Packers come up short in Super Bowl bid with 31-26 loss to Buccaneers in NFC title game

Ryan Wood
Packers News
View Comments

GREEN BAY - The Green Bay Packers are no strangers to NFC championship game defeats, losing four now over the past seven seasons, but Sunday’s will sting most. 

The Packers had everything quarterback Aaron Rodgers ever wanted. Kickoff at home. A warm-weather team coming to the tundra. All the pieces appeared to be aligning. 

But just like it has every season in the past decade, four of those instances in the NFC championship game, the Packers' season ended short of a return to the Super Bowl. 

Green Bay Packers quarterback Aaron Rodgers (12) is brought down by Tampa Bay Buccaneers outside linebacker Jason Pierre-Paul (90) during the NFC championship game Sunday, January 24, 2021, at Lambeau Field in Green Bay, Wis.

The Packers lost 31-26 to the Tampa Bay Buccaneers in the NFC championship game, a gut-punch loss for a team and its 37-year-old quarterback that finally appeared poised to cross the invisible threshold. 

The game will be analyzed from every angle, as championship games are, but a defensive pass interference inside the two-minute warning will be scrutinized. On third down, Tom Brady targeted Mike Evans against Kevin King, and his pass sailed over Evans’ head. There was contact between King and Evans, but it appeared Evans might have flopped. 

Regardless, King was called for defensive pass interference for a jersey grab, and the game ended with the Bucs kneeling down. 

It was among a handful of tough plays for King, who also gave up two touchdowns in the first half. The second came on a 39-yard strike on the half's final snap.

Here are five observations from the game. 

Second guessing

With a fourth-and-goal from the 8 and trailing by eight points, coach Matt LaFleur made a decision that will be second guessed. He sent the field-goal unit onto the field with three timeouts instead of trying to go for the potential game-tying touchdown. Mason Crosby made the short kick, but LaFleur’s decision effectively gave Tom Brady the football needing only a first down to seal it. The Bucs got their first down, and Rodgers never got the ball back. 

Tom terrific on third down

Brady, the ageless wonder, was especially dominant on third downs. Brady was money on third down, featuring some of the game's biggest plays. Like a 52-yard bomb down the middle of the field to Chris Godwin against safety Darnell Savage Jr. on third-and-9, setting up a Leonard Fournette 20-yard touchdown run one play later. Brady set the tone early, converting all three of his third-down passes for 56 yards and a touchdown on the opening drive.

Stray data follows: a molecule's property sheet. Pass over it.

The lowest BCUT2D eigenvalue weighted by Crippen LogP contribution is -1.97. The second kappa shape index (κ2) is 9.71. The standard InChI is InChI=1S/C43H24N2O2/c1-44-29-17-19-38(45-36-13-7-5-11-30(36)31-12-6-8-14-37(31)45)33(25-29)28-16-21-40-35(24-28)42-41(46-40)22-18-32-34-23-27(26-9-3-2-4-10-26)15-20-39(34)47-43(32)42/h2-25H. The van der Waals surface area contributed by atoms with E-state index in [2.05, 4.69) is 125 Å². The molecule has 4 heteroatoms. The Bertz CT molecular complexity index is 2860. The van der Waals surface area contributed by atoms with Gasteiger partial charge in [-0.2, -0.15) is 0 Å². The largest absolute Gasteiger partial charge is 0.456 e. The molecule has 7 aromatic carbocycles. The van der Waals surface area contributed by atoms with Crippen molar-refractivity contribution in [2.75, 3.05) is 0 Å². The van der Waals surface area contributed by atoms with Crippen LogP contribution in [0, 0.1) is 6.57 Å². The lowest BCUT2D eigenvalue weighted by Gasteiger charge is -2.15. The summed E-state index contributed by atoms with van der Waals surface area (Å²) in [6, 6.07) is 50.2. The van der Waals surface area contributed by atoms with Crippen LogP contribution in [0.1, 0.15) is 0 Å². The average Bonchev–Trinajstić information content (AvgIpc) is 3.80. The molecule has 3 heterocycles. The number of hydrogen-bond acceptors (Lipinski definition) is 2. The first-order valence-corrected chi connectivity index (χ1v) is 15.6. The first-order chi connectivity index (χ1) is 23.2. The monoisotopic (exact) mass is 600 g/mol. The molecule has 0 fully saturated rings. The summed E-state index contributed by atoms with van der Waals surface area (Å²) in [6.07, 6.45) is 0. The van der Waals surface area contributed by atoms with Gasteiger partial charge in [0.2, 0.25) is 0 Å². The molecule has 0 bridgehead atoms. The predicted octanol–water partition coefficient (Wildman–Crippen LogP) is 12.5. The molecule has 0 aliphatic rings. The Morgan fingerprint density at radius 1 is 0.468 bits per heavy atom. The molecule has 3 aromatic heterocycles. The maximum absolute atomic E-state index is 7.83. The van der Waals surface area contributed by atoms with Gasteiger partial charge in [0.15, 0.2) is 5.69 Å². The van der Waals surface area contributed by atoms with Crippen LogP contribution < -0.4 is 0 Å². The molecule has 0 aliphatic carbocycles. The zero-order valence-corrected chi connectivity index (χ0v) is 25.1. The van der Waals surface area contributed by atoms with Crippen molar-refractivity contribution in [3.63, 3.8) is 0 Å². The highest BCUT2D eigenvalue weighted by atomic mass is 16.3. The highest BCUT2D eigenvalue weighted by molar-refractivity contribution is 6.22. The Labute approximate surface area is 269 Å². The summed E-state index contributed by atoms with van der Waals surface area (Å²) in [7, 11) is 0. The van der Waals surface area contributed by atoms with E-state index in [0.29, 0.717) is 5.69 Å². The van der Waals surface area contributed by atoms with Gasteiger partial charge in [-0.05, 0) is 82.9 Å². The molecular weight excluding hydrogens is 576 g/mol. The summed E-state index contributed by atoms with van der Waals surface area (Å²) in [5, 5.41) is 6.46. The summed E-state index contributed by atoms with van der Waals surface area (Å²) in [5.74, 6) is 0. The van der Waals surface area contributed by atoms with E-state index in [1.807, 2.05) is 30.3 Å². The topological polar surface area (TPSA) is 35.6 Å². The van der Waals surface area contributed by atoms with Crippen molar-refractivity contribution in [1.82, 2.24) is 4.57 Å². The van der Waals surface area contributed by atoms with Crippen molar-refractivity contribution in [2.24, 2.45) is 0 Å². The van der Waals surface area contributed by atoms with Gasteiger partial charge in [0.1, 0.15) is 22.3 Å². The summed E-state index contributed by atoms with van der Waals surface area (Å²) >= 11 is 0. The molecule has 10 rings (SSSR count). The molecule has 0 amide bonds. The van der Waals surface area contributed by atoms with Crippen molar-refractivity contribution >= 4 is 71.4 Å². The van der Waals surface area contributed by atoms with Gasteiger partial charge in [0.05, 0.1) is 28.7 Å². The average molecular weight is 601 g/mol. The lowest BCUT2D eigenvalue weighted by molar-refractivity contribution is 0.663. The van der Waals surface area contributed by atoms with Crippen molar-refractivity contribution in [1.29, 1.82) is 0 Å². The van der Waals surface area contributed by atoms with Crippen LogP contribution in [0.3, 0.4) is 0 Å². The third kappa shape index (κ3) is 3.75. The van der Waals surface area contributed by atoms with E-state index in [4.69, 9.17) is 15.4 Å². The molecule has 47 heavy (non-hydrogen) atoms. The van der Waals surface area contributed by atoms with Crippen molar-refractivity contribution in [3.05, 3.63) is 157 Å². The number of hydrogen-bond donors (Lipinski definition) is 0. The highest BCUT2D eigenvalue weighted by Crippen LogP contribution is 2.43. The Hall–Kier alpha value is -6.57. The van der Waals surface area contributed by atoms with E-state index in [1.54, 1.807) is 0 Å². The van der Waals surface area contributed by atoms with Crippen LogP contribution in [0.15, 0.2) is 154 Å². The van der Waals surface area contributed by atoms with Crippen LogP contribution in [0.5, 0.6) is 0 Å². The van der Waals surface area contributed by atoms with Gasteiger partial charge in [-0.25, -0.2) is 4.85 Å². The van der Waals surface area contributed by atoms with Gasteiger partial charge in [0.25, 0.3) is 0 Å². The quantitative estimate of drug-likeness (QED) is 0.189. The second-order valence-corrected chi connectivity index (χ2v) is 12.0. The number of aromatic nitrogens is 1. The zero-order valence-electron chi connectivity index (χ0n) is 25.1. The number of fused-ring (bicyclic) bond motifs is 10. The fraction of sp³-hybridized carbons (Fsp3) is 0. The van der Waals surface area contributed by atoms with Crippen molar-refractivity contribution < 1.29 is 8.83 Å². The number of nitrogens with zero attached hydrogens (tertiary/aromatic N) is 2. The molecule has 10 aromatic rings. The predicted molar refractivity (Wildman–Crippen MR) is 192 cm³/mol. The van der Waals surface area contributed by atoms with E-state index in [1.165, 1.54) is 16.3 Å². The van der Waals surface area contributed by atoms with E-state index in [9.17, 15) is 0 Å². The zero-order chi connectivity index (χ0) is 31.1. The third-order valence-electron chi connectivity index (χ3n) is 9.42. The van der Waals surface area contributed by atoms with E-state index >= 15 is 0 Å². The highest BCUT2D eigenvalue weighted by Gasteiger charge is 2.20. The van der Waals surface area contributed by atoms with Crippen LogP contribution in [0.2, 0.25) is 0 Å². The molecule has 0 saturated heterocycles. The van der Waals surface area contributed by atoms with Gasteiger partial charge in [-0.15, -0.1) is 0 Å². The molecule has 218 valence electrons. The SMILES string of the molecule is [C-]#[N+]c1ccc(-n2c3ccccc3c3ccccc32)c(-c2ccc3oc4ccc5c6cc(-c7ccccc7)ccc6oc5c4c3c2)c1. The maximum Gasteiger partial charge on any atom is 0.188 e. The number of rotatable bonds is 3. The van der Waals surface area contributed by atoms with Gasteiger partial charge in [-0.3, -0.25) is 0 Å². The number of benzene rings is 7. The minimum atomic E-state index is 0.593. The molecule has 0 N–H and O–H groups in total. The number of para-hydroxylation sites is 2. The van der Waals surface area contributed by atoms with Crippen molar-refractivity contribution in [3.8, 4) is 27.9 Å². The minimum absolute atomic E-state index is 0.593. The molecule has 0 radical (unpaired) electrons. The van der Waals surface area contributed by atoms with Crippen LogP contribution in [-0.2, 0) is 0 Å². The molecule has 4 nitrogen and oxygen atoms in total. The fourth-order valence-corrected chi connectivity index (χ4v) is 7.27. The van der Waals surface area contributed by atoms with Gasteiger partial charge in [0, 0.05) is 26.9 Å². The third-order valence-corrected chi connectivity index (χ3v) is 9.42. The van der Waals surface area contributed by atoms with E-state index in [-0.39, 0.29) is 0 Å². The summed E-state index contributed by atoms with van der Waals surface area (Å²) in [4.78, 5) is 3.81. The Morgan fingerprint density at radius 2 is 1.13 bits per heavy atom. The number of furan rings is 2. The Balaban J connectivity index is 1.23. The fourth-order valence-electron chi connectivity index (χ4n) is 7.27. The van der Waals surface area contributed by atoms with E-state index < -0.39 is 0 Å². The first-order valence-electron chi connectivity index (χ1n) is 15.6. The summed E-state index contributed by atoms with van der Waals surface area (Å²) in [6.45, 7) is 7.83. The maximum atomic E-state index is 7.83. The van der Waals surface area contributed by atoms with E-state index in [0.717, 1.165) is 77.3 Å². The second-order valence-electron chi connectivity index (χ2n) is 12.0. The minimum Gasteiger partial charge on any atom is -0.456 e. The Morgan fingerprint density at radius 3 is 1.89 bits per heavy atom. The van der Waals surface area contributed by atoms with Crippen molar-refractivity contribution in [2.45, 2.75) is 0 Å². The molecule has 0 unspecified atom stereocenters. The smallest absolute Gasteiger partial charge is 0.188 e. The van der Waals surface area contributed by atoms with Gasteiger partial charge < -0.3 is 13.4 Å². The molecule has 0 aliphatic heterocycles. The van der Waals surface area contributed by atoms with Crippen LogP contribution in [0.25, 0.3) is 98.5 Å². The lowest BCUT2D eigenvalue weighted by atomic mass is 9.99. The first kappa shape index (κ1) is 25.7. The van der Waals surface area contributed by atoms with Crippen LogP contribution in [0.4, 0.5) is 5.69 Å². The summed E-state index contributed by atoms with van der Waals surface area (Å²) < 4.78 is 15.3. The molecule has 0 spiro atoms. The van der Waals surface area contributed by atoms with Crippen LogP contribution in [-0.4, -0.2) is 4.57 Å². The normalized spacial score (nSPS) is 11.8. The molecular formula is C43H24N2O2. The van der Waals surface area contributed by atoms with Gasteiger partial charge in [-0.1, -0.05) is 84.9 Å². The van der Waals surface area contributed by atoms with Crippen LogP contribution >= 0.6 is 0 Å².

Offensive imbalance

Rodgers’ 33 completions were the most in Packers playoff history, but that’s a record the offense likely did not want to set. The Packers' offense has been best this season when balanced, but it was anything but Sunday. Rodgers finished 33-of-48 for 346 yards, three touchdowns, one interception and a 101.6 rating, certainly a respectable final line. But the Packers only ran 16 times for 67 yards, effectively taken out of the ground game by the Bucs defensive line and an 18-point deficit early in the third quarter. If the Packers were cooking a recipe for success against this Bucs defense, that wasn’t it. 

Offensive line crumbles

It took three games, but the Packers finally felt the loss of All-Pro left tackle David Bakhtiari. After putting up 35 points against the Chicago Bears and 32 last week against the Los Angeles Rams without Bakhtiari, a Packers offensive line that has been able to overcome almost all season crumbled again against the Bucs. The Packers allowed Rodgers to be sacked five times, one more than Week 6. The Bucs hit Rodgers eight times. The constant pressure from the edges took the Packers out of their offense, and proved once again that defensive coordinator Todd Bowles is the kryptonite for LaFleur’s offense this season. 

Alexander ends his drought

For all his coverage ability, Jaire Alexander has not made a career of taking away the football. He had just one interception in the first 17.5 games this season, counting playoffs. That came in Week 1 at the Minnesota Vikings. Opposing quarterbacks don’t target Alexander frequently, so the second-team All-Pro cornerback has fewer opportunities. Still, it’s been a trend. Alexander had only four interceptions in his first three seasons. He picked a good time to end his drought, finishing consecutive drives in the second half with picks against Brady. One interception caromed off Mike Evans hands, and Alexander showed catlike reflexes to stop and catch the deflection behind him. Alexander caught a jump ball from Brady on the right sideline for his second pick.

View Comments